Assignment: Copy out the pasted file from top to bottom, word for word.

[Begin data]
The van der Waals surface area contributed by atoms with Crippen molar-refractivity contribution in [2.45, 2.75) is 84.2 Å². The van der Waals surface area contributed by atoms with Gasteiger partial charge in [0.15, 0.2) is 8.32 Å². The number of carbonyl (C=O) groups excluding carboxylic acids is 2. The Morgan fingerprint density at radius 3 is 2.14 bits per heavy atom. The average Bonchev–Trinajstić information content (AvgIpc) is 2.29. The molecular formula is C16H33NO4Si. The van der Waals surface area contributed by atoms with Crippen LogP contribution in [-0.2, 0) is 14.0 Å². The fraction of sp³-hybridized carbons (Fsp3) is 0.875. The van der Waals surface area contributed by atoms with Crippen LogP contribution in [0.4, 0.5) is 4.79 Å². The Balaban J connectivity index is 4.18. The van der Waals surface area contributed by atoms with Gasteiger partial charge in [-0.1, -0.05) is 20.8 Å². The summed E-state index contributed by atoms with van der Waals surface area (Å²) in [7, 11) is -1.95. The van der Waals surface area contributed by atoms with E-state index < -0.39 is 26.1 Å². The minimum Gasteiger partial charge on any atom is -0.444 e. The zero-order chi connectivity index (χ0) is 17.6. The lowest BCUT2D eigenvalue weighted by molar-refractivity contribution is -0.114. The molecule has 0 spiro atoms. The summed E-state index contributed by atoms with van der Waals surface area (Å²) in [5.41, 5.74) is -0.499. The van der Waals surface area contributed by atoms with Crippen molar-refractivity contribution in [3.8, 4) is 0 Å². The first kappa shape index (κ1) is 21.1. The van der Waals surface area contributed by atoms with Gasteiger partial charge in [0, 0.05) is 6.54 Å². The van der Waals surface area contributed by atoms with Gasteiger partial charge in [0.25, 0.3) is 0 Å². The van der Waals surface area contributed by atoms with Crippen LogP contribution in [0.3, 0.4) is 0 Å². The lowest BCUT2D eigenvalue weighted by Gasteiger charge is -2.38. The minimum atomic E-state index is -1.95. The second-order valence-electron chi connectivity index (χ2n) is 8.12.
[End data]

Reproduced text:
The van der Waals surface area contributed by atoms with Crippen molar-refractivity contribution in [2.45, 2.75) is 84.2 Å². The van der Waals surface area contributed by atoms with Gasteiger partial charge in [0.15, 0.2) is 8.32 Å². The number of carbonyl (C=O) groups excluding carboxylic acids is 2. The Morgan fingerprint density at radius 3 is 2.14 bits per heavy atom. The average Bonchev–Trinajstić information content (AvgIpc) is 2.29. The molecular formula is C16H33NO4Si. The van der Waals surface area contributed by atoms with Crippen LogP contribution in [-0.2, 0) is 14.0 Å². The fraction of sp³-hybridized carbons (Fsp3) is 0.875. The van der Waals surface area contributed by atoms with Crippen LogP contribution in [0.4, 0.5) is 4.79 Å². The Balaban J connectivity index is 4.18. The van der Waals surface area contributed by atoms with Gasteiger partial charge in [-0.1, -0.05) is 20.8 Å². The summed E-state index contributed by atoms with van der Waals surface area (Å²) in [7, 11) is -1.95. The van der Waals surface area contributed by atoms with E-state index < -0.39 is 26.1 Å². The minimum Gasteiger partial charge on any atom is -0.444 e. The zero-order chi connectivity index (χ0) is 17.6. The lowest BCUT2D eigenvalue weighted by molar-refractivity contribution is -0.114. The molecule has 0 spiro atoms. The summed E-state index contributed by atoms with van der Waals surface area (Å²) in [5.41, 5.74) is -0.499. The van der Waals surface area contributed by atoms with Crippen molar-refractivity contribution in [3.8, 4) is 0 Å². The first kappa shape index (κ1) is 21.1. The van der Waals surface area contributed by atoms with Gasteiger partial charge in [0, 0.05) is 6.54 Å². The van der Waals surface area contributed by atoms with Gasteiger partial charge in [0.25, 0.3) is 0 Å². The van der Waals surface area contributed by atoms with Crippen LogP contribution in [0.3, 0.4) is 0 Å². The lowest BCUT2D eigenvalue weighted by Gasteiger charge is -2.38. The minimum atomic E-state index is -1.95. The second-order valence-electron chi connectivity index (χ2n) is 8.12.